The renin-angiotensin system (RAS) is activated by stretch
receptors in the afferent arteriole of the juxtaglomerular apparatus
resulting in the release of the enzyme renin. Renin ultimately
leads to the synthesis of angiotensin II. Angiotensin II
is a potent renal vasoconstrictor that preferentially constricts
the EA. A rise in efferent arteriolar tone raises PGC that, in turn,
increases GFR. The increase in GFR tends to offset the reduction
in RBF that would occur because of an increase in RVR
induced by EA vasoconstriction. Renin release by the kidney
can also be modulated by the sympathetic nervous system since the JG apparatus of the AA is innervated by β-adrenergic
fibers. Activation of the nerves innervating the kidney or an
increased circulating level of catecholamines elicits an increase
in renin release from the granular cells of the AA.

44 C L I N I C A L CO R R E L AT I O N
Volume contraction evokes avid NaCl and water retention
by the kidney. The decrease in distal flow rate produces an
increase in circulating renin and angiotensin II (mediated
through the macula densa cells). An increase in angiotensin
II directly promotes NaCl and water reabsorption in the
proximal tubule. This effect restores arterial blood volume
and pressure toward normal.


How and when might autoregulation fail? What prevents renal ischemia in these cases?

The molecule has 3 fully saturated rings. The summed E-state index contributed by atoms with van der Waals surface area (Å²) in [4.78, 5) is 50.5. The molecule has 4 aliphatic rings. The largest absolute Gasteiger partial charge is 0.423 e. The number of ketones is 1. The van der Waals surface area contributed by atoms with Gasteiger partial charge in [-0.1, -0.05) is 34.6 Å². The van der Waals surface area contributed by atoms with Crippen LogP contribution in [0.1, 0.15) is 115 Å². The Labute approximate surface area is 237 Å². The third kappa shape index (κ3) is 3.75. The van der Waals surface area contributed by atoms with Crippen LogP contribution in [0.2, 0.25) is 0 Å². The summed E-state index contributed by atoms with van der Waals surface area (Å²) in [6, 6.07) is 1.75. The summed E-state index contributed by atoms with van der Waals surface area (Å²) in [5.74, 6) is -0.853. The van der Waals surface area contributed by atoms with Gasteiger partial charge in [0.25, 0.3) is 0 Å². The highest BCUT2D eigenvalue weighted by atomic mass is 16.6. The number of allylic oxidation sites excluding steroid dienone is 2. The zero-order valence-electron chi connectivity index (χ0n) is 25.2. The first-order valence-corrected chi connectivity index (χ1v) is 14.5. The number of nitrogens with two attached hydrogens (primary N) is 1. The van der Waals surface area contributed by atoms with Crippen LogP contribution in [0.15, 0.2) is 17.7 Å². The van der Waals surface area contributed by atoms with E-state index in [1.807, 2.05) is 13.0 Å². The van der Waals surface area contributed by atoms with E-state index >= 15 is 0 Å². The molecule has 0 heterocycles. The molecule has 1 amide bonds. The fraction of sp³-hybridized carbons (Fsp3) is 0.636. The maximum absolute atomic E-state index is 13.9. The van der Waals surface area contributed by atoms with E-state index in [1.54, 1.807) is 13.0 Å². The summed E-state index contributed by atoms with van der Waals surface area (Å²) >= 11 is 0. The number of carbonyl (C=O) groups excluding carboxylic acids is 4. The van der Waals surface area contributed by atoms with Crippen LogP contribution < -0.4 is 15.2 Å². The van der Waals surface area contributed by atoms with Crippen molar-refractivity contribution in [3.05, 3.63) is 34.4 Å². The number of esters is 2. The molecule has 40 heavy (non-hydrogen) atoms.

It is important to appreciate that despite autoregulation, RBF
and GFR can substantially vary from normal when certain conditions
exceed the limits of “normal” autoregulation (Fig. 4.9).
For example, the afferent and efferent arterioles are richly
innervated with α1-adrenergic receptors. These receptors are
activated by the sympathetic nervous system. Catecholamines potently vasoconstrict the renal vasculature and override the
autoregulatory system, ultimately producing a decrease in RBF
and GFR. A variety of relatively common clinical conditions
can override autoregulation. These include severe volume contraction,
significant hemorrhage, severe heart failure, or shock.

Interestingly, counterregulatory mechanisms (vasodilator
prostaglandins) appear to “brake” this response, thus, preventing or
minimizing renal injury secondary to ischemia. An important clinical
pearl to derive from this response is that renal autoregulation can be
exceeded when the intact organism is subjected to a severe clinical insult.
In this case the systemic blood pressure is maintained at the expense of
a decrease in GFR and RBF. However, the “counterregulatory mechanism”
minimizes (hopefully prevents) organ injury secondary to renal ischemia.